With Europe’s population living longer, the quest for new Alzheimer’s disease (AD) therapies has never been more urgent. Researchers hope that figuring out which genes and environmental factors trigger the illness will deliver drugs that prevent serious memory loss.
CERN, the European Organization for Nuclear Research, adopted on 30 May a new global strategy for particle physics. The continuing exploitation of the Large Hadron Collider is one of its priorities. But the research body is also proposing to foster cooperation with the US and Japan on other initiatives.
Software that can read your fingerprint from a touch-screen phone and 3D face recognition could replace internet passwords and pin numbers in five years, according to an EU cyber security research expert.
It sounds like science fiction, but European researchers are starting work on building a model of a fully functioning human brain after winning one of the biggest research grants ever awarded – and they hope the device will help them tackle diseases like Alzheimer’s and Parkinson’s.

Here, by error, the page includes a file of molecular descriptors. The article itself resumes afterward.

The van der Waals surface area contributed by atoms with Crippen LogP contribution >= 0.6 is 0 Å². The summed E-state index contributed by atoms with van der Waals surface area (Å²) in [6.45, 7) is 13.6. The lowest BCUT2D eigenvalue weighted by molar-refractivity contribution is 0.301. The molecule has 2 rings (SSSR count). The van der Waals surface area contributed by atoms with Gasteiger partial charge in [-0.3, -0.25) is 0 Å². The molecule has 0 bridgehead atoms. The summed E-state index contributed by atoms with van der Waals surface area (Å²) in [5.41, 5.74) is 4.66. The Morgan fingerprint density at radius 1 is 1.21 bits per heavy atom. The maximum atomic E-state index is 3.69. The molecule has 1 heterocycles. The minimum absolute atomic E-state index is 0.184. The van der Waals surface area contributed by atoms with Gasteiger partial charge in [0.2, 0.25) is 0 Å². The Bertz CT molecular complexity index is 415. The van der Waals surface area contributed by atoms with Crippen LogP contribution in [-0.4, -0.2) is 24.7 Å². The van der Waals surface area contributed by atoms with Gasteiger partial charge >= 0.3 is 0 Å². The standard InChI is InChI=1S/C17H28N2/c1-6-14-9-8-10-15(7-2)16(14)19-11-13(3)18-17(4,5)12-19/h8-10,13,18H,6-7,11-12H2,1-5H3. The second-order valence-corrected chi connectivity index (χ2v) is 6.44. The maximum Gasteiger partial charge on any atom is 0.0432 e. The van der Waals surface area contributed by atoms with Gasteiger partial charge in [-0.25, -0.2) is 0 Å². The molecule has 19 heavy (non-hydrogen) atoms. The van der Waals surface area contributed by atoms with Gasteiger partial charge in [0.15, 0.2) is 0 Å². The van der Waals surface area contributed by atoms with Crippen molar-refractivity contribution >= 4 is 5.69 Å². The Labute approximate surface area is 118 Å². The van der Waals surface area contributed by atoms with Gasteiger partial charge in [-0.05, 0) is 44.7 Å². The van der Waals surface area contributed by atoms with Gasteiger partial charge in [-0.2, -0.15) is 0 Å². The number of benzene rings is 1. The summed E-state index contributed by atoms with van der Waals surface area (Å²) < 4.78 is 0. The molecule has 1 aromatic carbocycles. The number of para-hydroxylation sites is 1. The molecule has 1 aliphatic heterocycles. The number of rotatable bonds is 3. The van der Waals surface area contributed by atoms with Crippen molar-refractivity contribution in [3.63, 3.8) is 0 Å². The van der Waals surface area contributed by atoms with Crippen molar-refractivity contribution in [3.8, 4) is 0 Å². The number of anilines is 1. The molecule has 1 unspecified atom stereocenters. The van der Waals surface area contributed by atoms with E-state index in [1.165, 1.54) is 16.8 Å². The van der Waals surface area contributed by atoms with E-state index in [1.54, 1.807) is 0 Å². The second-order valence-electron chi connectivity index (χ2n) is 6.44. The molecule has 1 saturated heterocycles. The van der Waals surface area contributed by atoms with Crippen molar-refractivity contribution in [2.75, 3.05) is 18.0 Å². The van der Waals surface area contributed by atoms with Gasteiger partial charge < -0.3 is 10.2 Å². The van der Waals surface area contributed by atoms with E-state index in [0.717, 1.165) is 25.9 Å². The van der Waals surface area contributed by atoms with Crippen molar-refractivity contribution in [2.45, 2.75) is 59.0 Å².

With the ‘Destination Europe’ initiative, the European Union is trying to attract new brains from around the world. The message is clear: research and innovation culture in Europe is vibrant and exciting. Alan Leshner, Chief Executive Officer of the American Association for the Advancement of Science (AAAS), agrees. ‘Europe is developing a coherent research area,’ he said during the annual meeting of the AAAS. ‘And good science anywhere is good for science everywhere.’
Dr Conor O’Carroll, Research Director at the Irish Universities Association, argues that the Scientific Visa pioneered by France and implemented as a European Directive in 2005 is in itself a really effective method for attracting researchers to Europe.
Tuberculosis is the most common cause of death from an infectious disease.
Computer modelling will also help optimise management techniques.
Entrepreneur Nicklas Bergman on the European Innovation Council.